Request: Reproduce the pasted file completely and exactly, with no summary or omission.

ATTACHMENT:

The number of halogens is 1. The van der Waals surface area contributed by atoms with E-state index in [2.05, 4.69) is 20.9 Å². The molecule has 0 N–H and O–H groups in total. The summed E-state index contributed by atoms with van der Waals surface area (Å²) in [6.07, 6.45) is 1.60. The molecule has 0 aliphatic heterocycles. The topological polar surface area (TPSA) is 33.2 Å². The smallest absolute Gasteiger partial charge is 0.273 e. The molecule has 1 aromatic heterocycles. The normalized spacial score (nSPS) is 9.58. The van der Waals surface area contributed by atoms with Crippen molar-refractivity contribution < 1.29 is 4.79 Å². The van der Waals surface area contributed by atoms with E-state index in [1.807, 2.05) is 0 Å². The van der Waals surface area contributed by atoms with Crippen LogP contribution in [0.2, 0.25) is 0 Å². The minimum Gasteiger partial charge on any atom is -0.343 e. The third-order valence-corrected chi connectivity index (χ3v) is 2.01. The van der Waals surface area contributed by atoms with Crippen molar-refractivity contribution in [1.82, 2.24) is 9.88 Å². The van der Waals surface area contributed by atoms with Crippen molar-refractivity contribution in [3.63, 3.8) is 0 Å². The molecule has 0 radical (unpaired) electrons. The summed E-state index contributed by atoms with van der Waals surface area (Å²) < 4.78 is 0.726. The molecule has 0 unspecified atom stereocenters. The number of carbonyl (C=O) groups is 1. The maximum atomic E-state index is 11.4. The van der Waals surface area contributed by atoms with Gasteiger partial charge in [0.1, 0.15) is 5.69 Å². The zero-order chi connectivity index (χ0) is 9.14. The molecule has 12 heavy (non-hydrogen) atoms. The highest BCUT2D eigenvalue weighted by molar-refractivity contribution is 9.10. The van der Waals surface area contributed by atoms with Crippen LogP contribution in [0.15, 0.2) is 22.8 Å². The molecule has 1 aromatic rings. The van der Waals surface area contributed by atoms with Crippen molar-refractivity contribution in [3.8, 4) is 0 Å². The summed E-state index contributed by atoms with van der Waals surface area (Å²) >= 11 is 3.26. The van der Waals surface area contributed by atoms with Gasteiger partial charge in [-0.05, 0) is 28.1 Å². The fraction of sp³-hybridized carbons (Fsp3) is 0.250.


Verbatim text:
The number of halogens is 1. The van der Waals surface area contributed by atoms with E-state index in [2.05, 4.69) is 20.9 Å². The molecule has 0 N–H and O–H groups in total. The summed E-state index contributed by atoms with van der Waals surface area (Å²) in [6.07, 6.45) is 1.60. The molecule has 0 aliphatic heterocycles. The topological polar surface area (TPSA) is 33.2 Å². The smallest absolute Gasteiger partial charge is 0.273 e. The molecule has 1 aromatic heterocycles. The normalized spacial score (nSPS) is 9.58. The van der Waals surface area contributed by atoms with Crippen molar-refractivity contribution < 1.29 is 4.79 Å². The van der Waals surface area contributed by atoms with E-state index in [1.807, 2.05) is 0 Å². The van der Waals surface area contributed by atoms with Crippen LogP contribution in [0.2, 0.25) is 0 Å². The minimum Gasteiger partial charge on any atom is -0.343 e. The third-order valence-corrected chi connectivity index (χ3v) is 2.01. The van der Waals surface area contributed by atoms with Crippen molar-refractivity contribution in [1.82, 2.24) is 9.88 Å². The van der Waals surface area contributed by atoms with Crippen molar-refractivity contribution in [3.63, 3.8) is 0 Å². The molecule has 0 radical (unpaired) electrons. The summed E-state index contributed by atoms with van der Waals surface area (Å²) < 4.78 is 0.726. The molecule has 0 unspecified atom stereocenters. The number of carbonyl (C=O) groups is 1. The maximum atomic E-state index is 11.4. The van der Waals surface area contributed by atoms with Gasteiger partial charge in [0.1, 0.15) is 5.69 Å². The zero-order chi connectivity index (χ0) is 9.14. The molecule has 12 heavy (non-hydrogen) atoms. The highest BCUT2D eigenvalue weighted by molar-refractivity contribution is 9.10. The van der Waals surface area contributed by atoms with Crippen LogP contribution in [0.15, 0.2) is 22.8 Å². The molecule has 1 aromatic rings. The van der Waals surface area contributed by atoms with Crippen molar-refractivity contribution in [3.8, 4) is 0 Å². The summed E-state index contributed by atoms with van der Waals surface area (Å²) >= 11 is 3.26. The van der Waals surface area contributed by atoms with Gasteiger partial charge in [-0.05, 0) is 28.1 Å². The fraction of sp³-hybridized carbons (Fsp3) is 0.250.